Thus, it may be seen that the valve assembly in accordance with this invention is positive acting, provides means for flushing the inlet line 12 through restricted line 18 betweensample injections, and introduces the relatively large volume (as compared with the small line 12) of sample into the column without need of carrier gas to drive it.

What is claimed is: v

1. Sample valve apparatus comprising an elongated hollow cylinder having a side wall, a closed end, an

open end and an array of four ports extending through said side wall, two of said ports lying essentially in a common plane perpendicular to the longitudinal axis of said cylinder, first and second normally spaced apart plungers having forward and rear ends, each of said plungers fitting closely but slidably in said cylinder in end to end relationship, each of said plungers having a portion of reduced cross section intermediate its ends, said first plunger being closest to the closed end of said cylinder and having a rod coupled thereto and extending from the rear end thereof, said second plungerhaving an axially extending bore therethrough through which said rod fits closely but slidably, means for spring loading saidrodwith respect to said second plunger,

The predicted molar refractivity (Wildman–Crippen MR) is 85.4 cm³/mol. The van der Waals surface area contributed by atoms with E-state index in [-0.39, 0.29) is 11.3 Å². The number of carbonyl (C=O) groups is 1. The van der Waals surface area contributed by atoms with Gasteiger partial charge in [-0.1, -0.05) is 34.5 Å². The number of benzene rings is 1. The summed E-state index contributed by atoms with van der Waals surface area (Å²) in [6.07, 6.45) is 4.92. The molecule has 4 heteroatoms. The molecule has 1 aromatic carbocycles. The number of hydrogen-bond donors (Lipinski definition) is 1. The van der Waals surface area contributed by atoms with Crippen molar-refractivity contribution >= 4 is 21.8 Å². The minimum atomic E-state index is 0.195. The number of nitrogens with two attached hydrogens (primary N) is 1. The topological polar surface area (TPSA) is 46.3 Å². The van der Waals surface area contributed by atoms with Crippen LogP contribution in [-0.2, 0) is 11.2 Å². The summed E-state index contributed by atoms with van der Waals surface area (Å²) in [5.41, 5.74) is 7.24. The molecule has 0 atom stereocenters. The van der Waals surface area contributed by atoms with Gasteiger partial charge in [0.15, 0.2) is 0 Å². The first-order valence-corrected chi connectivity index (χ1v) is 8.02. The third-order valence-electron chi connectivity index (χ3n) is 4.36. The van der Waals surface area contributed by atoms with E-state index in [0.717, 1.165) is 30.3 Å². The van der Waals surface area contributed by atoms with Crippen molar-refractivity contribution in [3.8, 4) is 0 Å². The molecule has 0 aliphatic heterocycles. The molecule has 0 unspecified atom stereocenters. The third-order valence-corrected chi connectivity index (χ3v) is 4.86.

means for driving said plungers in reciprocating motion, said two ports lying essentially in a plane perpendicular to the longitudinal axis of said cylinder being aligned with the space between said plungers and the other two ports being aligned with the reduced cross section portion when said plungers are in their withdrawn reciprocating motion position, said space tion, plungers will be returned to original position (by 10 between said plungers being aligned with one of said other two ports when said plungers are in their forward position, the other of said other two ports being disposed closer to said closed end of said cylinder and being isolated from said space between said plungers at all times during operation of said apparatus, said means for spring loading applying pressure to closed the space between said plungers on maximum forward movement of said reciprocating motion.